Dr. Justin Moody sings the praises of the digital lab for facilitating minimally invasive surgery and precision placement. Read about his experience here.
Dr. Justin D. Moody discusses the digital possibilities for minimally invasive surgery and precision placement
In the past, I have talked about how nearly every dental laboratory is digital in some way. Last month I had just finished a guided surgery case that made implant dentistry seem way too easy, so I decided to go and check out the lab that fabricated it. What I found is far beyond just a digital scan, beyond a computer screen, or the fancy 3D-printed models.
True digital workflow exists in today’s premier labs; they embrace it, and when you talk with the technicians, you would find that they actually thrive on it. Jeremy Herbert at ProSmiles Dental Studio is the CAD/CAM department supervisor and captain of the U.S.S. Molar, their new digital design center. He walked me through the process for making a surgical guide. It’s truly all digital, all virtual, and 100% amazing, in my opinion. Many times the fabrication of immediate-loaded restorations that were placed with a guide can be done at the same time of guide manufacture, and this saves the office time and patient visits, and is just cool to see. Virtual articulators that help make the connection from the patient to the 3D screen are no longer theory but reality. I personally use the Kois Facebow, which allows the information to be transferred to the CAD/CAM software. This wasn’t even talked about years ago when I first learned from Dr. John Kois.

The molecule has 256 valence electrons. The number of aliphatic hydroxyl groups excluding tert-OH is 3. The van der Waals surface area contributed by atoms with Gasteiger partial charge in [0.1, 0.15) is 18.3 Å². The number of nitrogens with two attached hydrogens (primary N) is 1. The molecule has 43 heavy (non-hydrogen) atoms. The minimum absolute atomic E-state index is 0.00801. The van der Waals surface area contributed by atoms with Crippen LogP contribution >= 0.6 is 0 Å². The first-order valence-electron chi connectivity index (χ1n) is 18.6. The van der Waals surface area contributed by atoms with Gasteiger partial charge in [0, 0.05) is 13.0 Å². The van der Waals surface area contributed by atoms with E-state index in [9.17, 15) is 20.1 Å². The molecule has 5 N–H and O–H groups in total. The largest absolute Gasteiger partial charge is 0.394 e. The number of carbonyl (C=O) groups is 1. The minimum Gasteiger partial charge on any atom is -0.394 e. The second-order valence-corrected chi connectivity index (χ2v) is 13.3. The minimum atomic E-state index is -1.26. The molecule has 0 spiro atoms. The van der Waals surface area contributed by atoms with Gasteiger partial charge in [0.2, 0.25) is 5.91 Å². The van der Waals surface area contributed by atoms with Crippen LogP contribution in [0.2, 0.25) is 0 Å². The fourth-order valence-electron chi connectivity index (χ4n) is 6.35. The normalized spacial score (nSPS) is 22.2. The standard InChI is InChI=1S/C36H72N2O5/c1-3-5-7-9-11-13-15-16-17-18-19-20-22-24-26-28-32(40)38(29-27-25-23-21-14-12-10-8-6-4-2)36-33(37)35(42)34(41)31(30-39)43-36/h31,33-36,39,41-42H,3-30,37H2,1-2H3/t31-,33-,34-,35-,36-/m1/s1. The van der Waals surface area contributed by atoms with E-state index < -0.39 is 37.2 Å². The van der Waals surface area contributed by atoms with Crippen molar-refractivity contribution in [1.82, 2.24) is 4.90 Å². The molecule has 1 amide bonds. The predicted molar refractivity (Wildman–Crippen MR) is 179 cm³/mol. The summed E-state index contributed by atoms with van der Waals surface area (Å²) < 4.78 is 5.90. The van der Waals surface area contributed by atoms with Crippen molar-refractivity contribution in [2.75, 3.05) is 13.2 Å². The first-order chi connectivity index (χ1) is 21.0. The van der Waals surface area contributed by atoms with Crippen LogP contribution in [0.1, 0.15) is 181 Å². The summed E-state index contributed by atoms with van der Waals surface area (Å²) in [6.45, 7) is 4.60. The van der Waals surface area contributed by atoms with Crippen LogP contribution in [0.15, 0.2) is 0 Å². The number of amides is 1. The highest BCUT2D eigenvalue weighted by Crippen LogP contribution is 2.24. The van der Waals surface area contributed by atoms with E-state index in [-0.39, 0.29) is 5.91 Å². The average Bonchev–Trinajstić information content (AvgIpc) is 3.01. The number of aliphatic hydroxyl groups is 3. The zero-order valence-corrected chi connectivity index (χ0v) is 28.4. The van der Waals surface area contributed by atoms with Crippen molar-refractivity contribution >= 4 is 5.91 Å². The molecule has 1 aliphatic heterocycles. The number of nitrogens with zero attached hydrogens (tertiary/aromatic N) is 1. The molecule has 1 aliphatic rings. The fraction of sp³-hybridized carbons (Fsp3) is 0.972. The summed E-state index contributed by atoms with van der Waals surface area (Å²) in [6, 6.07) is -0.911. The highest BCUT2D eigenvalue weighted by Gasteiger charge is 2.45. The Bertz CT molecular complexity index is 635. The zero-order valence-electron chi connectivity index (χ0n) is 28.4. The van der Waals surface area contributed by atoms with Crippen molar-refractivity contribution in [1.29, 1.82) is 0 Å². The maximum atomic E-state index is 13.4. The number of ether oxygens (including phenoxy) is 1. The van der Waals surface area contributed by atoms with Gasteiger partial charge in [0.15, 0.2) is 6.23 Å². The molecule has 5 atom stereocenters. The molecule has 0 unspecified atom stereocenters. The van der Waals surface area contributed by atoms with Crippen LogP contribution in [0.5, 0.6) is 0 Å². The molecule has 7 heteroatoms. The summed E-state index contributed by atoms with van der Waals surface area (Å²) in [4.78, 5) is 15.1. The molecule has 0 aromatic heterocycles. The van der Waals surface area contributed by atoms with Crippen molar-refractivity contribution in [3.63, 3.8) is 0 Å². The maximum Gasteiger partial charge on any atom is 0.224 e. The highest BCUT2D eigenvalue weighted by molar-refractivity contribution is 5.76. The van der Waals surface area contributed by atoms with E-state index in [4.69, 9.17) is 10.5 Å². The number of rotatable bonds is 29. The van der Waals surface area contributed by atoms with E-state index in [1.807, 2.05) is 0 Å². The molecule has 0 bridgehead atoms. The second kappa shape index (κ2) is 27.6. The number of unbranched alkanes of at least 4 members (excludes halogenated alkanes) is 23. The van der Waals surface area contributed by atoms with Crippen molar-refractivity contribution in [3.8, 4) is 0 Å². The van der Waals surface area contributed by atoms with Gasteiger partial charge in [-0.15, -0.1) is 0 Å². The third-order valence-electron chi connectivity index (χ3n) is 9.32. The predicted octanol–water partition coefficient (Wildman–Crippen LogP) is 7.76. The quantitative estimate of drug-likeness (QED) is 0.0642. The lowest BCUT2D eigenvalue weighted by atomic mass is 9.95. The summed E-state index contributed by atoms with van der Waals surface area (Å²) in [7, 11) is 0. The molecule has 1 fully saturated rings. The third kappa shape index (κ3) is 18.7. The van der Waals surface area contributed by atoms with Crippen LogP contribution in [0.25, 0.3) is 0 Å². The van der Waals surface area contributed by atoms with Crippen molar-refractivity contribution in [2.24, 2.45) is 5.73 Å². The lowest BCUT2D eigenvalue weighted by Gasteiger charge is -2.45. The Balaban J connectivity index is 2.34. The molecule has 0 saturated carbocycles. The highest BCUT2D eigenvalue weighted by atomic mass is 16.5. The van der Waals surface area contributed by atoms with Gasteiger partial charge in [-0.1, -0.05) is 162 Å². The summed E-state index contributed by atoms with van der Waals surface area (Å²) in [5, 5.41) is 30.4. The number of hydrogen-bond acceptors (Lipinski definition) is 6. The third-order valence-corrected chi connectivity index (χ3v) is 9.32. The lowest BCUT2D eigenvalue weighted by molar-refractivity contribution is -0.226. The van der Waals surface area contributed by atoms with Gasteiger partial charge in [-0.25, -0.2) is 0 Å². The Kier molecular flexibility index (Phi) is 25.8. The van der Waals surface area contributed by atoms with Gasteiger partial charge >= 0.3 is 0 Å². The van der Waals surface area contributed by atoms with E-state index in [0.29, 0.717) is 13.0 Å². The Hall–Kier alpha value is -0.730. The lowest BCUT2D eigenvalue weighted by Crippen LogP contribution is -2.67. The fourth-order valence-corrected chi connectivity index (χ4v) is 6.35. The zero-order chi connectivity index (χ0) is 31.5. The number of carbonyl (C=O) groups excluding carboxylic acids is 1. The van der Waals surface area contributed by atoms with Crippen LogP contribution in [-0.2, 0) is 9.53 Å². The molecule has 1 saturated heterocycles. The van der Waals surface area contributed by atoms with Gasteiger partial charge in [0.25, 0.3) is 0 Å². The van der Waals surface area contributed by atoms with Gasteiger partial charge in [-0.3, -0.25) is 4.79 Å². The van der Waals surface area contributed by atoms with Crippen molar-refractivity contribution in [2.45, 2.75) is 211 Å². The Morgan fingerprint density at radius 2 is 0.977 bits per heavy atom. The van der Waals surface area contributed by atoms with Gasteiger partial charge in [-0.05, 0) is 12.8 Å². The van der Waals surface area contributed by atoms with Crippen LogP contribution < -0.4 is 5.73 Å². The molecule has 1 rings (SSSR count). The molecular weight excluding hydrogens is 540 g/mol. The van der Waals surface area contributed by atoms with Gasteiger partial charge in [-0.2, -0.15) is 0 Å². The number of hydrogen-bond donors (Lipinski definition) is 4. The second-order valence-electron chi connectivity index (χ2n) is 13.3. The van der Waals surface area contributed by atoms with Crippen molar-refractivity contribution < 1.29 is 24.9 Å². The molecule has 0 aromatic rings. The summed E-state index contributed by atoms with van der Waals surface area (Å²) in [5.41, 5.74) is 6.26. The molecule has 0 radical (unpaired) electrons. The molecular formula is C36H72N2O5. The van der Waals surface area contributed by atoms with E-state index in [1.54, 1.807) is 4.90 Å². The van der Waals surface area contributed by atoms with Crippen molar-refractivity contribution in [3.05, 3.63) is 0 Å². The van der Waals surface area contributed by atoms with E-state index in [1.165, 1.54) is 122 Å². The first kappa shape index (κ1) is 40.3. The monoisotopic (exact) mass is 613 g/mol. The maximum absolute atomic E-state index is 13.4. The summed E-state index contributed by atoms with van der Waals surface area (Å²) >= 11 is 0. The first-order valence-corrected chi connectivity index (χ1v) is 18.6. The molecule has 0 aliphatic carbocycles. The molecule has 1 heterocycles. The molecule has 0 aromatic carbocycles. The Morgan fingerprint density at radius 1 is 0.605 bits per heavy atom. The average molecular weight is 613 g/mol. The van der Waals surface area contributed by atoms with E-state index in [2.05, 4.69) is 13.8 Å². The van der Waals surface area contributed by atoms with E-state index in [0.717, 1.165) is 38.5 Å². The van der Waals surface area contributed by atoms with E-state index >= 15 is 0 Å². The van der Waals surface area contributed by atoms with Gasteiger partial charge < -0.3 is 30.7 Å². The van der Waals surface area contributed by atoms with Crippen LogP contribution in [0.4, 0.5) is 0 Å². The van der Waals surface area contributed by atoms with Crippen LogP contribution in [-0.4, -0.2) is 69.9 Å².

Surgical guide cases arrive at the lab in two parts — the .dcm file from the CBCT and the .stl file from the surface scan. Jeremy and his team of design artists take these files and merge them using surgical guide software, and with guidance from the treating doctor, they prepare a concept guide based on their desired outcome. Once the doctor has signed off on the guide design, it goes to the 3D-printing department for fabrication, processing, and finishing. Many of the guides require metal sleeves specific for the guided kits. The use of only authentic OEM parts is critical for the proper seating, positioning, and placement of the planned implants.
The final product is packaged up with the guide protocol sheets and overnighted to the final destination. How long does all this take? This mainly depends upon the doctor providing all the data as soon as possible, providing a clear restorative plan, and timely review of the concept for proof. Normally this can take just days in the lab, and as technology improves, so does the turnaround times and the quality of the product. Today’s implant dentistry is so exciting — there’s better treatment done with minimally invasive surgery and precision placement for prosthetically driven results!
Editor’s call to action
Working with a digital lab is just one of Dr. Moody’s secrets. Watch the DocTalk Dental podcast where he shares his dental secrets with Publisher Lisa Moler. https://implantpracticeus.com/doctalk-dental/doctalk-dental-dr-justin-moody/.
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